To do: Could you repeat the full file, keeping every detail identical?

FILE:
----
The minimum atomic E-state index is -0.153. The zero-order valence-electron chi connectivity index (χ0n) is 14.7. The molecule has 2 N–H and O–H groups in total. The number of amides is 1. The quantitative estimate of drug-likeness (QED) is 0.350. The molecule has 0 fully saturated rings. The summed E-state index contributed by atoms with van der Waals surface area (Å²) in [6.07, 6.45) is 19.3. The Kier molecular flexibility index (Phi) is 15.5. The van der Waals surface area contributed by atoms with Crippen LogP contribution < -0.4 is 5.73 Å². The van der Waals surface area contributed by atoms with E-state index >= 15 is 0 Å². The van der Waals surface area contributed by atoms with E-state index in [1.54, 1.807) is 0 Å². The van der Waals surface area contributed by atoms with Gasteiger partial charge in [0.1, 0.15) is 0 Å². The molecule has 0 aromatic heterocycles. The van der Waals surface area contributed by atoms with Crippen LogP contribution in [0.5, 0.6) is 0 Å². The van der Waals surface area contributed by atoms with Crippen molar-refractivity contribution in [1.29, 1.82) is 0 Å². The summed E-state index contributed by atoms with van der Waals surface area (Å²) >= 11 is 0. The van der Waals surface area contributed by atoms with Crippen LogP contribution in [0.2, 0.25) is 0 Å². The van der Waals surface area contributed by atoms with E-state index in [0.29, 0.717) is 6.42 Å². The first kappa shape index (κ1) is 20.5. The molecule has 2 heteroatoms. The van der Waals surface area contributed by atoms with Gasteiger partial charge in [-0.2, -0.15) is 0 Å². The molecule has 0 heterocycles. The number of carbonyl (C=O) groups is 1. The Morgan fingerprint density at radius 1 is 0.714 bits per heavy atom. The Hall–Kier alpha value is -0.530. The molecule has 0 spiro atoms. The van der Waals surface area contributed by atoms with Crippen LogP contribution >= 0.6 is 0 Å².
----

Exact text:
The minimum atomic E-state index is -0.153. The zero-order valence-electron chi connectivity index (χ0n) is 14.7. The molecule has 2 N–H and O–H groups in total. The number of amides is 1. The quantitative estimate of drug-likeness (QED) is 0.350. The molecule has 0 fully saturated rings. The summed E-state index contributed by atoms with van der Waals surface area (Å²) in [6.07, 6.45) is 19.3. The Kier molecular flexibility index (Phi) is 15.5. The van der Waals surface area contributed by atoms with Crippen LogP contribution < -0.4 is 5.73 Å². The van der Waals surface area contributed by atoms with E-state index >= 15 is 0 Å². The van der Waals surface area contributed by atoms with E-state index in [1.54, 1.807) is 0 Å². The van der Waals surface area contributed by atoms with Gasteiger partial charge in [0.1, 0.15) is 0 Å². The molecule has 0 aromatic heterocycles. The van der Waals surface area contributed by atoms with Crippen LogP contribution in [0.5, 0.6) is 0 Å². The van der Waals surface area contributed by atoms with Crippen molar-refractivity contribution in [1.29, 1.82) is 0 Å². The summed E-state index contributed by atoms with van der Waals surface area (Å²) >= 11 is 0. The van der Waals surface area contributed by atoms with Crippen LogP contribution in [0.2, 0.25) is 0 Å². The van der Waals surface area contributed by atoms with E-state index in [0.29, 0.717) is 6.42 Å². The first kappa shape index (κ1) is 20.5. The molecule has 2 heteroatoms. The van der Waals surface area contributed by atoms with Gasteiger partial charge in [-0.2, -0.15) is 0 Å². The molecule has 0 heterocycles. The number of carbonyl (C=O) groups is 1. The Morgan fingerprint density at radius 1 is 0.714 bits per heavy atom. The Hall–Kier alpha value is -0.530. The molecule has 0 spiro atoms. The van der Waals surface area contributed by atoms with Crippen LogP contribution >= 0.6 is 0 Å².